For the quantum case, we can still obtain a random variable by applying a measurement (i.e., the outcome of the measurement can be considered as random variable), and applying (4) gives . However, this bound can be further sharpened by using the quantum entropies. For a quantum system prepared in a density operator , the von Neumann entropy is defined as . The conditional von Neumann entropy of a bipartite system is defined as . Similarly, defines the von Neumann mutual information [19]. In terms of the quantum entropies, we present the quantum entropic lower bound.

Theorem 1. *For a set of quantum states with preparation probabilities , the optimal success probability of distinguishing the quantum states, , is lower bounded as*

*Proof. *For the proof, we employ the conditional min-entropy [20], which has many applications in quantum cryptography. The conditional min-entropy of a system in a state is defined as where denotes the set of all quantum states of the subsystem . We derive the lower bound (5) from two properties of the conditional min-entropy. First, the conditional min-entropy has an operational meaning that, for the classical-quantum states in (2), the logarithm of is equal to the negative conditional min-entropy (see [21] for the details). Therefore, for the classical-quantum state in (2),It has also been shown in [22] that the conditional min-entropy is always less than or equal to the conditional von Neumann entropy, so we haveUsing (7) and (8), we obtainwhich is equivalent to the first line in (5). On the other hand, the conditional von Neumann entropy satisfies the chain rule, . It enables the lower bound to be written as a function of entropies of the system . The von Neumann entropies of and are evaluated as and . It then follows that , and this gives the second line in (5).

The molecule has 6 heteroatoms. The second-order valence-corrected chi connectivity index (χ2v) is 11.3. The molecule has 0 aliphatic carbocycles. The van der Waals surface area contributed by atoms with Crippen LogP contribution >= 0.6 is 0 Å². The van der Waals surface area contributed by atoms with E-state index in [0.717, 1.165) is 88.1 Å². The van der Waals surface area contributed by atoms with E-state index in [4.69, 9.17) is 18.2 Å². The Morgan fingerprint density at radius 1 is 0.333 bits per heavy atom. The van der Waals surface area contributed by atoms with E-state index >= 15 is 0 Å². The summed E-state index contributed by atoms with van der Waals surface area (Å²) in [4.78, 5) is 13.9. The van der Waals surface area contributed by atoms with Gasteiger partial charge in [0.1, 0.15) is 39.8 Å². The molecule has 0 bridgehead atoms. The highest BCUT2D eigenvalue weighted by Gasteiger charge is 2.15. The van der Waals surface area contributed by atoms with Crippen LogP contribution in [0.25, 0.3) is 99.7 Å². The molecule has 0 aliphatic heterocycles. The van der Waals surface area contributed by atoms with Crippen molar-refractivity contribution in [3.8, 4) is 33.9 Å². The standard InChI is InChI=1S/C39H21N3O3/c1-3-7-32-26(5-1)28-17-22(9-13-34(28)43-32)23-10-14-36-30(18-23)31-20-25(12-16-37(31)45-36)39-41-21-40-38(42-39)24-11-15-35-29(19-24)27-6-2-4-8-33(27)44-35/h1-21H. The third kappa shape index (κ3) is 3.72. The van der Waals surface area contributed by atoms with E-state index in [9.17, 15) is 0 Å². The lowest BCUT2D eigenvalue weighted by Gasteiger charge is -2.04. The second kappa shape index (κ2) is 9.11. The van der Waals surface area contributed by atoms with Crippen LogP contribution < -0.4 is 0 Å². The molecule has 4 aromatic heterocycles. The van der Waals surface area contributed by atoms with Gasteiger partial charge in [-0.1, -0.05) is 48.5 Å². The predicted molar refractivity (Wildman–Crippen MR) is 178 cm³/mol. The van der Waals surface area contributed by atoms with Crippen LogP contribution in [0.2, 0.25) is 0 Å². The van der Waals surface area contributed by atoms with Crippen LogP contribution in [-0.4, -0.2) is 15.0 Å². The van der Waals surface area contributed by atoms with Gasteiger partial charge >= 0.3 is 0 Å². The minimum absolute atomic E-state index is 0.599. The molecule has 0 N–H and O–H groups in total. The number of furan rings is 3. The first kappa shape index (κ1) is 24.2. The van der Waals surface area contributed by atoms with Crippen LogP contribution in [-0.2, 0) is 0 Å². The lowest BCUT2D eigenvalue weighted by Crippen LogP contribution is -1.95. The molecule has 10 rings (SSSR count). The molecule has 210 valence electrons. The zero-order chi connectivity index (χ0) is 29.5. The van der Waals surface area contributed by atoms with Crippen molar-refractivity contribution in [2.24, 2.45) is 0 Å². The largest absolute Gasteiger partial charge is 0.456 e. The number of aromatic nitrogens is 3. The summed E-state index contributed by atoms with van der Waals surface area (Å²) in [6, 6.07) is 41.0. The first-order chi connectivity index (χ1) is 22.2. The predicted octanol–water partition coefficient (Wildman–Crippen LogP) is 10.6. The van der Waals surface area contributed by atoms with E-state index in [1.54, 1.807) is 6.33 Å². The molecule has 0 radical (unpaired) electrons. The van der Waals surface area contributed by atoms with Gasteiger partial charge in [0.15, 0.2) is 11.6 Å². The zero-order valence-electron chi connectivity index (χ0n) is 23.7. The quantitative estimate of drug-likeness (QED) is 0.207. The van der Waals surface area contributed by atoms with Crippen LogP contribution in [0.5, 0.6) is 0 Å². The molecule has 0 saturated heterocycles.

Let us take a closer look into the form of the lower bound. Its form is exactly of (4), but only is replaced with . The quantum mutual information is known to capture all the correlations including both classical and quantum parts [23, 24], so it is considered as a measure of the total correlations. Hence, we see that the lower bound is increased by the total correlation. For the classical-quantum state , we obtain , and Holevo’s theorem [25, 26] implies that for any measurement on the system ( is the outcome of a measurement on ). The minimum difference between and , that is, , is equal to quantum discord [27] of .